It’s Great To Be Young And Playing Ball In Missouri

The St. Louis Cardinals have won eight of their last nine.  They are just 3.5 games out of the divisional lead.  (I was sure it was 2.5 since Arizona had a nice lead on the Brewers when I went to bed.  Way to go, Diamondbacks.)  And yet, they aren’t even the best team in their own state.

Well, I guess they are technically 1/2 game better than the Royals, but Kansas City has won nine straight, including pummeling Justin Verlander and Max Scherzer on back-to-back nights, and now leads the AL Central.  The Show Me State is showing the rest of baseball how it is done right now.

However, covering the entire state is something for our friends over at I70 Baseball.  We’re just going to look at a Cardinals team that, right now, is having trouble doing anything wrong.  Whether it’s the opposition (though it’s tough to discount the sweep over a Washington team that still leads the NL East), some progression to the mean, or some mixture of causes, St. Louis finally looks like the team we hoped we’d see from the beginning of the season.  Great pitching, timely hits, and a whole lot less drama.

I mean, when you can run out a lineup that has Peter Bourjos leading off and Mark Ellis AND Daniel Descalso at the bottom and still put up five runs?  You are living right, my friend.  No Matt Carpenter, no Matt Adams, no Kolten Wong, no problem.

(To be fair, I knew Carpenter had been struggling, but I didn’t realize how much of a slump Wong was in.  Before last night, he was hitting .097/.152/.258 in his last 10 games.  His average has dropped from his high-water mark of .283 to .238 before last night’s pinch-hit single.  I hope Mike Matheny doesn’t think he needs another trip to Memphis to jump-start him, though.  That .238 is still 50 points higher than Ellis’s season mark.)

After our discussion about how Michael Wacha was seeing fewer and fewer strikeouts, it was good to see him go out there and strike out seven.  It was New York, of course, the team he struck out 10 against earlier in the season, but no matter the opposition, a return to form is always welcome.  (Hopefully we’ll see a similar strong outing in his next start on Sunday, when the bloggers will be in the house.)

The Hero of the night, though, has to be Jon Jay.  Two hits, including a triple, drove in a run and scored a run.  He did leave four men on base, but on the whole it was a very impressive night for Jay.  I know that we have an adamant section of the fan base that thinks Bourjos should be starting every day and there’s an argument for that.  However, it’s becoming harder and harder to see Jay out of the lineup.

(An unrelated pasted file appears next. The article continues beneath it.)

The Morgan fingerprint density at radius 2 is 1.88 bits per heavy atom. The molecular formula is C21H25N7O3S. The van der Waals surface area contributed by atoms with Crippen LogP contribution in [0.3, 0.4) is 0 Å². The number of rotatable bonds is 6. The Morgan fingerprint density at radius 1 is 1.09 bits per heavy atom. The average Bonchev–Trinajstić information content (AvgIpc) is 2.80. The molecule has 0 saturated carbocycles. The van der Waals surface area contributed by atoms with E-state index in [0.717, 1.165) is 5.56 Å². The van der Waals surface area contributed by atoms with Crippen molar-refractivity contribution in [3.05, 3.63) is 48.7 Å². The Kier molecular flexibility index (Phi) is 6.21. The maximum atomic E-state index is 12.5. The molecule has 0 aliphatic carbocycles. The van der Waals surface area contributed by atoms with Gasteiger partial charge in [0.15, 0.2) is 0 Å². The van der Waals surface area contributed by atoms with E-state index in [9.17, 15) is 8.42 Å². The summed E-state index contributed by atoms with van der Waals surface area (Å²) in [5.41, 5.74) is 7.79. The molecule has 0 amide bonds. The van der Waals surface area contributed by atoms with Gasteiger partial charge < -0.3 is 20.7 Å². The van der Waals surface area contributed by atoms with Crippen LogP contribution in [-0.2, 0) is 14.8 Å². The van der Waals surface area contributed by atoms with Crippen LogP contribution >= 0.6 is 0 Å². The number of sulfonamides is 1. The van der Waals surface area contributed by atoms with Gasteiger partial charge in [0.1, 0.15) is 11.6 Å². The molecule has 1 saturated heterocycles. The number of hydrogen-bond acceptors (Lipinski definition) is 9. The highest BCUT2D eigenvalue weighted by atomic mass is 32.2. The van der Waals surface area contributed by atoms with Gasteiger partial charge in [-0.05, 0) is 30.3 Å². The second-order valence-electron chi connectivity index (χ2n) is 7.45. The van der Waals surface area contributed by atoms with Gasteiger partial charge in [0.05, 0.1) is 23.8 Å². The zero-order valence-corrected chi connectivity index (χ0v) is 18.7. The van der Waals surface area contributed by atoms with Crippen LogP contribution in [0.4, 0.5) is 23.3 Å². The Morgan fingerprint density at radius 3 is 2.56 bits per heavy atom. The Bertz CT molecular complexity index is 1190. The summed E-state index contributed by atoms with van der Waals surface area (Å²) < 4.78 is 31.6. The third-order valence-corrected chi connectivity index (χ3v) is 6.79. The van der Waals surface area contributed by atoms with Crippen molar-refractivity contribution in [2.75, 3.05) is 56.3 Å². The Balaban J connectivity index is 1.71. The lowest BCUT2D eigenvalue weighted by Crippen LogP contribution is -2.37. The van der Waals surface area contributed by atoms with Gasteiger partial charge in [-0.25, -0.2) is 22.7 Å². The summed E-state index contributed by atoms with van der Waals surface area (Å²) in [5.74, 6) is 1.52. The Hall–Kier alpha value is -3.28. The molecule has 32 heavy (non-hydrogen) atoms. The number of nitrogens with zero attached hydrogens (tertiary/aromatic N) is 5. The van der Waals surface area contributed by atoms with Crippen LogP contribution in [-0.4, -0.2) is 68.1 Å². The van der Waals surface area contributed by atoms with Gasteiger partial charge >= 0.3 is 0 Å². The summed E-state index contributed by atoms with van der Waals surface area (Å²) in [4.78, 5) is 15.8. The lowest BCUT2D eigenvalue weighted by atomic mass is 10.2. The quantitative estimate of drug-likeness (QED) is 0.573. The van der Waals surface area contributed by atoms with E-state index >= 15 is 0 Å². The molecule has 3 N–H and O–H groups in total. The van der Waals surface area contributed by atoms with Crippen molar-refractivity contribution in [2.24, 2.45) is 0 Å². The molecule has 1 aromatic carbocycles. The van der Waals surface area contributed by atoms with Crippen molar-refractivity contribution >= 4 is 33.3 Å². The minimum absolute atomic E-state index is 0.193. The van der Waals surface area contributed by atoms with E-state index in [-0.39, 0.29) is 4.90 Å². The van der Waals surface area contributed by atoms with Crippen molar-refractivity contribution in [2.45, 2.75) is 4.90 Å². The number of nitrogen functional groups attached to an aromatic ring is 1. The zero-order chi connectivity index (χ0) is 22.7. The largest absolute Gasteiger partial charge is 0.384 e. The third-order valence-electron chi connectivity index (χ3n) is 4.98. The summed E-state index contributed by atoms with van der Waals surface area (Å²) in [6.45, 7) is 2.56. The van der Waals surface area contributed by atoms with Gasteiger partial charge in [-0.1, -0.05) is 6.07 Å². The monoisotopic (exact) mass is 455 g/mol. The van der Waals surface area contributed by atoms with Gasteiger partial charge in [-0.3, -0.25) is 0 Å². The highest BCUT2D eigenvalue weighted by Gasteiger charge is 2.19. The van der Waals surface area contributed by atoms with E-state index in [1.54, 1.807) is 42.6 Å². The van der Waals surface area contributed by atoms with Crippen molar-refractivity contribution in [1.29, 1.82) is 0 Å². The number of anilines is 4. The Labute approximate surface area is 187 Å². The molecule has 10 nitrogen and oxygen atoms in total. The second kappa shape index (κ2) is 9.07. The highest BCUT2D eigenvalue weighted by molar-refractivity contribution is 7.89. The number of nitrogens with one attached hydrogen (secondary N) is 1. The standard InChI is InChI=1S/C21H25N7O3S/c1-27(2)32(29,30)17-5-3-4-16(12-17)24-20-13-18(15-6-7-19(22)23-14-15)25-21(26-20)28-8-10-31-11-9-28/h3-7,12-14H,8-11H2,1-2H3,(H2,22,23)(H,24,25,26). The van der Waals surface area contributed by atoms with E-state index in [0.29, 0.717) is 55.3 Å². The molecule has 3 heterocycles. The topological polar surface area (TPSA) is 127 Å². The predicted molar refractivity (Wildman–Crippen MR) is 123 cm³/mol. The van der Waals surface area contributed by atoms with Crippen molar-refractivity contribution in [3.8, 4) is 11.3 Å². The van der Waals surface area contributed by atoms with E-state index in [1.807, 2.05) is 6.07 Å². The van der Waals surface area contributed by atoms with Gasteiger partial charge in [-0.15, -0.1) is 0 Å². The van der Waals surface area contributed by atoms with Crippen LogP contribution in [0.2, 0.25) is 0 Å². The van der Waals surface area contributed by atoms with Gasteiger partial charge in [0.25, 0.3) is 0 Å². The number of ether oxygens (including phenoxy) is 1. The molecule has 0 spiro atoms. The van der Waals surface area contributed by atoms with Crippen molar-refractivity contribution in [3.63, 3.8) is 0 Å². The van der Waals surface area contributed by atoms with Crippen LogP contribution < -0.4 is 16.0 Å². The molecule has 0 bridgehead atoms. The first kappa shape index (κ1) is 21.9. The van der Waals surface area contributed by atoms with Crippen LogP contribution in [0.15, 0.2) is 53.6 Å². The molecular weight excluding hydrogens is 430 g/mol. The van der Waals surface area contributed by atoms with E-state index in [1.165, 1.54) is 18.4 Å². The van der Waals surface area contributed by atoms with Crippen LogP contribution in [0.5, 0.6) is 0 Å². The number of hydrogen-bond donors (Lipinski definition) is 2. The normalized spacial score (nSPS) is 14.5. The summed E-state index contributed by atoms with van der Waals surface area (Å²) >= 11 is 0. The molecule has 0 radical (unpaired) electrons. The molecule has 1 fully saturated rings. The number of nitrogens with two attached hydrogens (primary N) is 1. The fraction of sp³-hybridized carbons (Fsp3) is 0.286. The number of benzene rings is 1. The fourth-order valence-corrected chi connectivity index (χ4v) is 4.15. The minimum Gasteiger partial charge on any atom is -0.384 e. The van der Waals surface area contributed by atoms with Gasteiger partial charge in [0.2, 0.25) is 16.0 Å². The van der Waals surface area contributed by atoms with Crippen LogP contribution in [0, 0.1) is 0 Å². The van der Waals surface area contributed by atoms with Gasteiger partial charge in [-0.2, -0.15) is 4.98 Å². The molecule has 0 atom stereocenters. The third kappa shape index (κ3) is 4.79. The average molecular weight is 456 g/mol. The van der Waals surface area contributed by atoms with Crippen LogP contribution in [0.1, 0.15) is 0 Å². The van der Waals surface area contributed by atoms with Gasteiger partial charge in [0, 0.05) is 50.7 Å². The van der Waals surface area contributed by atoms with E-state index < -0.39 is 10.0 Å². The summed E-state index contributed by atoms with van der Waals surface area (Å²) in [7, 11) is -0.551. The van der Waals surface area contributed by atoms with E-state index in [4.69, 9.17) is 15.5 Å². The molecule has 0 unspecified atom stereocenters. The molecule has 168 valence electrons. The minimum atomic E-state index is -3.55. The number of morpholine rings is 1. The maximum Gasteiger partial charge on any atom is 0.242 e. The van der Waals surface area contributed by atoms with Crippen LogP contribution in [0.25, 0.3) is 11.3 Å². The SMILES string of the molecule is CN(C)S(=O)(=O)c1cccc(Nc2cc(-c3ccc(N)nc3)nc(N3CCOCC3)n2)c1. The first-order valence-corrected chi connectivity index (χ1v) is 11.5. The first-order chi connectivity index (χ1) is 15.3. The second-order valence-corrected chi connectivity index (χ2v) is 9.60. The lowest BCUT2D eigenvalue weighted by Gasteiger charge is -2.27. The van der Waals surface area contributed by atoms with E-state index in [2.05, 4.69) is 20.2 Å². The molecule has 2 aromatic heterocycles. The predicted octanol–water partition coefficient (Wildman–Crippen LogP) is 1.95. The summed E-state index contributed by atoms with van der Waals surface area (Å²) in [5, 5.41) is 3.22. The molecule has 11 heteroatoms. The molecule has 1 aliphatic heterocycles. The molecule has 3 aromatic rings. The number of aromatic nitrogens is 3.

Not counting last night (because Baseball-Reference isn’t updated as I write this and I don’t feel like doing the math on my own), Jay’s line over the last month is .353/.392/.412.  I’ve not looked, but I expect that’s better than anyone else on this team over that stretch.  (Bourjos over roughly the same span is .179/.242/.286 and he did have 15 starts in that stretch.)  I’ve not watched him enough nor am I expert enough to know, but the general consensus is his defense is sharper than it was last year as well.  He’s never going to be Bourjos, of course, but if he can hold his own, his bat is worth playing.

I feel like I’ve said before that Jay seems to play better when he’s got the competition, when he’s not handed the job.  Of course, we just have one year of him actually having a job to go by, but his history seems to have been if there’s a starter in front of him, he’ll knock them off.  So as long as we don’t tell Jay that he’s the regular center fielder, perhaps we’ll continue to get this kind of performance.

Anyway, Matheny’s makeshift lineup worked out tolerably well.  Bourjos had a hit and a walk, which is more production out of the leadoff role than we’ve seen in a few days.  Descalso reached on an error, was hit by a pitch, and beat out an infield single.  That, well, that’s kind what you’d expect out of Dirty Dan, isn’t it?  Hopefully that won’t get him off the bench much more going forward, however.  (Apparently he’ll be in the lineup today for Jhonny Peralta.  We’ll see if lightning strikes twice.)

Yadier Molina hit a home run, continuing a run where we’ve seen the ball leave the yard much more often in the last week to 10 days than we were earlier in the season.  Nobody’s mistaking this team for Murderer’s Row, but it’s nice to not have to string three hits together to get a run.  It’s also nice to see the return of the two-out RBI as four of the runs scored in that fashion.  This team is at its best when there’s a relentless pounding on the pitcher, hit after hit and they aren’t going to let you get that last out.  It’s been a long time coming, but it seems to be returning to at least MLB-average.

For a Goat, it’s tempting to say Jason Motte, given that he faced two batters and gave up a home run and a double.  However, the Cards were up 5-1 at the time and Pat Neshek came in and sealed the deal, so little damage was done.  We’ll give him a pass this time, but don’t let it happen again, Bearded One.

(By the by, how intriguing and completely unMathenylike was the fact that Neshek got to come in when the game reached the save situation?  After all, Trevor Rosenthal had Monday off and it’s been almost automatic for the manager to call for the closer when a save situation becomes available.  I’m glad that he didn’t–Rosenthal probably needed a little more rest and right now we probably have more confidence in Neshek–but it’s notable.  Apparently Rosenthal was still a bit sore, so maybe I’m giving Matheny more credit than I should, however.)

If we aren’t going with Motte, we’ll have to go with Allen Craig.  0-4, two strikeouts, three left on.  The game might have gotten into serious territory if he’d been able to get a hit or two.  Ellis was right there in the discussion, also going 0-4, though he didn’t strike out and just stranded two.

The Cardinals signed their second pick in the recent draft yesterday, getting Jack Flaherty to agree to a $2 million bonus to skip college.  As Drew Silva commented on Twitter, the club seems very excited about him, perhaps even more so than Luke Weaver, whom they took first.  The club isn’t one to just throw around their bonus money, especially now that they only have a pool to deal with, and if they are going to give him more than the slot recommendation, that’s a sign they really didn’t want him slipping through their fingers.  Both Weaver and Flaherty sound intriguing and we’ll see how fast they move through the system.  Sadly, if they take the normal amount of time to progress, we’ll find them disappointing after the quick rise of the last couple of first rounders!

Lance Lynn takes the mound today to try to finish off the second straight sweep by the Cardinals.  Lynn, who had eight scoreless innings in his last outing against the Nationals, has a ERA just over 3 in his last 10 starts.  Of course, two of those he allowed no runs, two of those he allowed four.  (And one of those he allowed a few unearned runs, which don’t show up in the ERA, of course.)  Lynn is still a bit erratic, but he seems to have settled down somewhat over the last few games to give more consistent performances.